In short, we decided to deepen the academic strength of our student body. To do that, we tripled need-based financial aid, built pipelines to schools and programs really preparing first-gen college goers for college, and looked carefully at the qualities and talents predictive of success at F&M, like work ethic, saying yes to opportunity, resilience, curiosity, a vision for education and excellent grades in a college prep curriculum. Test scores? No so predictive. Grit? You bet!
New York City was a central part of our strategy, and we widened our recruitment also to Miami, Houston, Los Angeles, San Francisco, and rural Pennsylvania, where there are awesome students hungering for opportunity. We also worked with some of New York’s great education innovators like Prep for Prep, ABC, SEO, and the Posse Foundation—along with some of the great public charter networks like KIPP, Achievement First, and Uncommon Schools.
In short order, these students, who no doubt had teachers trained through Teaching Matters, began showing their talent. As just one measure, our Pell grant students had the same grades, retention rates and graduation rates as the student body as a whole. In 2017, Pell grant students were over-represented in summa and magna cum laude.
And then Michael Bloomberg helped us broaden our reach and scale the work by creating the American Talent Initiative, through which 107 institutions so far, including the entire Ivy League and many public flagship institutions—have joined F&M in committing to a national goal of 50,000 more Pell Grant students enrolled in and graduating from leading institutions by 2025. Mayor Bloomberg doesn’t want me to share the good news just yet, but in two years, thanks to him, we’re off to a great start—thousands more students accepted and enrolled already.
Because I have worked with so many first-gen college goers, I have also worked with an enormous number of young educators—because that’s what first-gen college graduates do—they give back.
This combination of personal experience, research, and having taught generations of changemakers has convinced me more than ever that an effective teacher may be the most influential citizen in our democracy.
That’s because effective teachers give their students the capability to create learning themselves, and that power lets young people grow constantly, adapt to change, frame problems no one has ever thought to identify in order to find answers no one has ever thought to look for.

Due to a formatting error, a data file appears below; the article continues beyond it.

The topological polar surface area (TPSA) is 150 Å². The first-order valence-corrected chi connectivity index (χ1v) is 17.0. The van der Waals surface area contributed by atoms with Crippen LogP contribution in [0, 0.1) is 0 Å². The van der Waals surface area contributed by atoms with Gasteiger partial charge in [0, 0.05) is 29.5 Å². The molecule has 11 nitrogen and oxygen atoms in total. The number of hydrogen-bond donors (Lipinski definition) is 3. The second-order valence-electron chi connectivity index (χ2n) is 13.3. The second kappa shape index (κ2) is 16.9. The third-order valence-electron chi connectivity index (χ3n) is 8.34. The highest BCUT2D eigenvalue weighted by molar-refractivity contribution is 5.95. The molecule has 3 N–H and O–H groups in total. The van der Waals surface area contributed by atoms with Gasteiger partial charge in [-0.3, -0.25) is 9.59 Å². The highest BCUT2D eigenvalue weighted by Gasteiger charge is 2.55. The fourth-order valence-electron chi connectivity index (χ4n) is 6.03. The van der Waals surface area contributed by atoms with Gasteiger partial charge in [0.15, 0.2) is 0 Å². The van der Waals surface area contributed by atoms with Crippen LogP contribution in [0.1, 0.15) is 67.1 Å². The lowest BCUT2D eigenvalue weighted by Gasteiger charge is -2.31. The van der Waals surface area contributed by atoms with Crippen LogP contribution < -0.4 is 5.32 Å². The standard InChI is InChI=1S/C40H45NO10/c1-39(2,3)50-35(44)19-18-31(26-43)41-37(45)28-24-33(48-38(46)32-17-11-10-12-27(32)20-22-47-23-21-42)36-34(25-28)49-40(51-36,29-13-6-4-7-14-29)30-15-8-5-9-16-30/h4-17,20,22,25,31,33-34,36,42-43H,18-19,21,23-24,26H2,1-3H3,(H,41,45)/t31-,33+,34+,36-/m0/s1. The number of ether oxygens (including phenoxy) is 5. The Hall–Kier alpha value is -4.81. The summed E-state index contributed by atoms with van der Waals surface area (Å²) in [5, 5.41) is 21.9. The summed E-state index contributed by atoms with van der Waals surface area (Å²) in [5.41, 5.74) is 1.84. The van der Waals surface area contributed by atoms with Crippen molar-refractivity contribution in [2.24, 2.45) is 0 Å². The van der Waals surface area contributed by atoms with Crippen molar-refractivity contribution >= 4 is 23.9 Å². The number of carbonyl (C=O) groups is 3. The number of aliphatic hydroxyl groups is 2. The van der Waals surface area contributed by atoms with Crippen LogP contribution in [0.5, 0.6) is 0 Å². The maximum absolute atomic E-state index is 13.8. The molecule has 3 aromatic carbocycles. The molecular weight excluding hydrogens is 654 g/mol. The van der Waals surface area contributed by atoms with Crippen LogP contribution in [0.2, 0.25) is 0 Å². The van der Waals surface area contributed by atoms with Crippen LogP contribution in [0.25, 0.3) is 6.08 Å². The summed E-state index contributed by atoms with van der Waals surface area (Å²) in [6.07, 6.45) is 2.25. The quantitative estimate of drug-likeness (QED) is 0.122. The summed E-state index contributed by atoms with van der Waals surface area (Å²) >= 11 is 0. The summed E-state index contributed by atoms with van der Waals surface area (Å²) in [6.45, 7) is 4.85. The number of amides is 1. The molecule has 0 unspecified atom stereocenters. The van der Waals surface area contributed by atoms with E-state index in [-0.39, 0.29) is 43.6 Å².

That means we must recruit, prepare, and empower teachers to be powerful change agents in student learning.
Teaching Matters is doing exactly that.
You focus on leadership development and results, critical in this era and every era. Dana Goldstein’s book “The Teacher Wars: A History of America’s Most Embattled Profession” lays out the constant conflict over teaching—who gets to teach, what they teach, how teaching is compensated, and what it means to hold people accountable. Too often teachers are cast as part of—or entirely—the problem. It should said explicitly that some of this denigration of the profession is because it is a women-led field—and it’s a sad fact in our society that women’s leadership and women’s ways of impacting society have been consistently undervalued. But because of Teaching Matters, that is changing, too. Thank you.
Teaching Matters reframes that false narrative: teachers are the solution. Teaching Matters sees teacher as asset, difference-maker, and leader.
I really want to commend you for that, and I believe that the model of Teaching Matters will position you to expand your work at whatever pace you feel makes the most sense strategically. I do hope that you will look to grow, however, because the more teachers you reach, the more strong futures you’ll create.
Some people say we can’t afford to invest in young people and education right now, that we have other more pressing problems that demand our time and limited resources. But I say that the solutions to any of those other problems require young people who are educated, empowered, and inspired to act.
America should follow your lead. That’s the right thing to do and the smart thing to do.
“Smart” because today’s ten-year-olds will be the drivers of our economy in a few short years as one of the biggest generations in history—the Baby Boomers—retires and leaves millions of jobs requiring college degrees to be not just filled but recreated because of technological change.
And “right” because every young person possesses human dignity and thus has the right to develop her or his full talent, since no one is more human than anyone else.
Not far from here, there is a statue of a teacher. You all know her. She holds a torch and a teaching tool—a copy of the Declaration of Independence. Frederick Douglass once said that “education…means light and liberty,” and I believe he would call her an educator—bringing light and liberty to millions.
If our shared future is to be bright, it will be because teachers brought the light.